Manufacturing sector sees output levels stabilise

Manufacturing sector sees output levels stabilise
-A +A

KUALA LUMPUR (July 1): The Malaysian manufacturing sector saw overall operating conditions improve at a slightly quicker rate halfway through 2022.

S&P Global said production levels stabilised for the first time following five consecutive monthly declines, while new orders rose for the third month running, albeit only fractionally.

Moreover, it said manufacturers noted that inflationary pressures strengthened for the first time in three months, as input costs and output prices increased at sharper rates amid sustained material shortages and rising energy prices.

S&P Global said businesses grew increasingly concerned that rising prices would weigh on the manufacturing sector, alongside the ongoing impact of the pandemic globally.

It said that as a result, the degree of business optimism fell to the lowest since last August.

The headline S&P Global Malaysia Manufacturing Purchasing Managers’ Index (PMI) registered 50.4 in June, up from 50.1 in May.

It said this pointed to a slightly stronger, yet still modest, improvement in the health of the Malaysian manufacturing sector and extended the current sequence of expansion to three months.

S&P Global said that looking at the historical relationship between official statistics and the PMI, the latest reading is representative of modest growth in industrial production and GDP in the second quarter of the year, following a strong start to 2022.

It said production levels stabilised in June, ending a sequence of five consecutive monthly declines.

Where an increase was reported, firms noted improved new orders although this was offset by higher raw material prices as well as labour and supply shortages.

Moreover, production levels are yet to expand in 2022 so far.

S&P Global said new order volumes continued to rise at a fractional pace at the end of the second quarter, marking the third instance of growth in as many months.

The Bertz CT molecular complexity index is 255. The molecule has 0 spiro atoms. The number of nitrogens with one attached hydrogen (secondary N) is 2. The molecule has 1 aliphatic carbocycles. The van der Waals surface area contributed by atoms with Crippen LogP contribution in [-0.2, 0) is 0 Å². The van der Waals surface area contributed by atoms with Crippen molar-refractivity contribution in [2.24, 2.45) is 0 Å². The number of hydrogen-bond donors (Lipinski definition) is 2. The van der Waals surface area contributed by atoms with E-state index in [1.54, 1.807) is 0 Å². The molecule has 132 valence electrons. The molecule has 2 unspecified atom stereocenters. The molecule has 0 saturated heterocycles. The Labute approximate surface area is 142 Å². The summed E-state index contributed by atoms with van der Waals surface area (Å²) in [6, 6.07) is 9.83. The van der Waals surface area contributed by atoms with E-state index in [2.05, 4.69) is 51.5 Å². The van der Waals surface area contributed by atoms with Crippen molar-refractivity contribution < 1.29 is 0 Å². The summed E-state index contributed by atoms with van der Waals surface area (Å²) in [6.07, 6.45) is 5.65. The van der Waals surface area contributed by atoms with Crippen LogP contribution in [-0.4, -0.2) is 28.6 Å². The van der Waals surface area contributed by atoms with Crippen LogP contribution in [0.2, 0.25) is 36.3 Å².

The rate of growth was unchanged from May and was attributed to improved client confidence.

That said, foreign demand for Malaysian manufactured goods broadly stagnated in June, as strict COVID-19 restrictions in China largely offset growth elsewhere.

Material shortages contributed to a further increase in input prices in June. The rate of input price inflation accelerated for the first time in three months and reached the strongest since January.

S&P Global said anecdotal evidence suggested that higher raw material and freight costs contributed to higher prices.

Concurrently, firms sought to pass higher costs on to customers, evidenced by a sustained rise in output prices.

In line with the trend for input costs, factory gate charges were raised at the quickest pace for three months.

S&P Global Market Intelligence chief business economist Chris Williamson said Malaysia's manufacturers reported a steady but unspectacular end to the second quarter, underscoring how the economic recovery has lost some steam compared to the start of the quarter.

He said companies are reporting sluggish export sales and growing concerns over the rising cost of living, especially in terms of rising energy and fuel prices.

"Both input costs and average selling prices are rising sharply again, suggesting inflationary pressures continue to build.

“While there was good news in terms of some supply constraints showing clear signs of easing which should help alleviate some industrial price pressures, global energy and food supply having become increasing sources of concern,” he said.